The Price Tags, by Lorena Keck

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The Price Tags

by Lorena Keck

Jeff and Ivan, two sixth graders, tried on baseball mitts at King’s Superstore. They had been mowing their neighbor’s lawns to earn money for a mitt that they could share. As they tried them on, one by one, they’d pound their right fist into the mitt pocket to make sure it felt just right.

“Yeah. This is the best. I’d really catch a fly ball with this one.” Ivan’s eyes gleamed as he pounded his fist into the mitt one more time.

“But look at this one, Jeff. It’s only $14.98.”

“I like this one better.”

“But Ivan, we don’t have $24.98.”

Without moving his head, Ivan rolled his eyes around to make sure no one was watching, then he carefully switched the price tags. “I do this all the time,” he whispered, as he strode nonchalantly to the cash register and paid $14.98 for the $24.98 mitt.


The boys jumped on their bikes and headed to their homes like a policeman was chasing them. Jeff’s heart raced faster than his legs peddled. He threw his bike onto the front lawn, and ran into the house and down the hall to his room.

He threw himself across his bed and almost cried. What would mom and dad think of me? What does Jesus think of me?

“Jesus, please forgive me,” Jeff prayed.

After dinner, Jeff phoned Ivan. “I won’t be at the championship game, but I hope we win.”

“Why won’t you be at the game? I can’t play without my best friend rooting for me.”

“I’m going back to the Henderson’s to mow their lawn.”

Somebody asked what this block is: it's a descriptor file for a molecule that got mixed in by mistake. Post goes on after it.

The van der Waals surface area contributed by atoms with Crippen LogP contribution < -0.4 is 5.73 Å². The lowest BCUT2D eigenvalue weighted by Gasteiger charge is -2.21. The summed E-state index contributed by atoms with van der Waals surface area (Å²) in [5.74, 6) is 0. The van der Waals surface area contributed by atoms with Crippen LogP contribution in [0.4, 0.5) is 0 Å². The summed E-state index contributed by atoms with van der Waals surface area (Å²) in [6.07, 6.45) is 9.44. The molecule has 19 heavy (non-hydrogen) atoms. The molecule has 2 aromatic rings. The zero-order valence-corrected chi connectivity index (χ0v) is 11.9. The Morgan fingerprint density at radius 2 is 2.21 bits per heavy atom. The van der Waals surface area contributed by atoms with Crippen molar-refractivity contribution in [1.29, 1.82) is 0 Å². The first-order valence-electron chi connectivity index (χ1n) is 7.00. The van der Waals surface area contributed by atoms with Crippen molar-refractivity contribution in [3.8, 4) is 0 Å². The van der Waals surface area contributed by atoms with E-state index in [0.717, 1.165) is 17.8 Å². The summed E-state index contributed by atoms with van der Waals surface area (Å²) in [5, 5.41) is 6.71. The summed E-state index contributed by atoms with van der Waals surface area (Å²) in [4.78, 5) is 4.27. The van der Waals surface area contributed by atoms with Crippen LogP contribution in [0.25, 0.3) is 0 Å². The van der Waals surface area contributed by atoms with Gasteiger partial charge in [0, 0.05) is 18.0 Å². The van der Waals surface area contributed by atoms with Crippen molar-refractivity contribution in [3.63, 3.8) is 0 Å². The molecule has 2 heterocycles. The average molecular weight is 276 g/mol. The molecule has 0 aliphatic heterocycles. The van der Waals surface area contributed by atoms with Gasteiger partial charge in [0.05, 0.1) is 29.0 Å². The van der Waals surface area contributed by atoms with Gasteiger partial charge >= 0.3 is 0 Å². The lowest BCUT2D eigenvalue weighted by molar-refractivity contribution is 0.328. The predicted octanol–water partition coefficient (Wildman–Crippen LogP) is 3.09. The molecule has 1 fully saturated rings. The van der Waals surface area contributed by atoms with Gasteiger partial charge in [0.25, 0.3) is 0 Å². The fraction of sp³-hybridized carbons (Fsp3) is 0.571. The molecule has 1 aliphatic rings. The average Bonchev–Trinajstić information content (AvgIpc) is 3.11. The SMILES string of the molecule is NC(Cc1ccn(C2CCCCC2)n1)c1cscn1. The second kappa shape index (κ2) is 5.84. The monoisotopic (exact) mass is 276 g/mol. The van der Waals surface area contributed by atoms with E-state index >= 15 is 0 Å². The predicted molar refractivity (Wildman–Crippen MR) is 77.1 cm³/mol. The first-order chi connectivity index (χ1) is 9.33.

“Why? We already bought the mitt.”

“I want to pay the store what we cheated them.”

Ivan whispered into the phone, “Why? That’s pretty stupid! They don’t even know.”

“Well, Jesus knows, and I care what He thinks. He wants us to be honest.”


It took Jeff all afternoon to finish Henderson’s lawn without Ivan’s help. And Ivan had a hard time concentrating on the championship baseball game—even with his new mitt.

Jeff took the ten dollars Mrs. Henderson gave him and walked to Kings’ Superstore.

“May I talk with the manager, please?” Jeff’s heart thundered in his ears, and he wiped his sweaty hands on his jeans.

“Hello, son. I’m the manager. How can I help you?”

“Ah, well, it’s hard to explain,” Jeff stammered. “Yesterday my friend and I bought a baseball mitt. We didn’t have enough money for the mitt we wanted, so we changed the price tags. I don’t want my friend to get into trouble, but here’s the rest of the money. I know Jesus didn’t like what we did. This is the mitt that should be $14.98.”

The manager put his hand on Jeff’s shoulder. “I want to thank you for being honest, young man. That took a lot of courage.”

“I’m very sorry, Sir. Please forgive us.”


Ivan was waiting at Jeff’s house when Jeff rode his bike up to the porch.

“Hey, what took you so long? We won the game by two points. I thought we were going to lose.”

“I’m glad we won, and I sure hated to miss the game, but I had to pay that store what we owed on that mitt.”

“What did they say? Were they mad? Were you scared? Did you tell them my name?”

“The manager was very thankful. They also changed the price back to $14.98 to be fair to the person who buys that mitt. No, I didn’t tell him your name.”

“I’ve never met anyone like you, Jeff. What makes you so honest?”

“It’s because I honor Jesus. He helped me. If you want to learn more about Jesus, and how he can help you be honest, come to church with me Sunday.”

The two friends did a high five, and then ran into the kitchen in search of something to munch on.

About the Writer

Lorena Keck has been writing for Jesus for the past thirty years. She is now in her eighties and has eight grandchildren and twenty great grandchildren. She lives in Texas with her retired-minister husband of sixty-two years and her daughter’s family.

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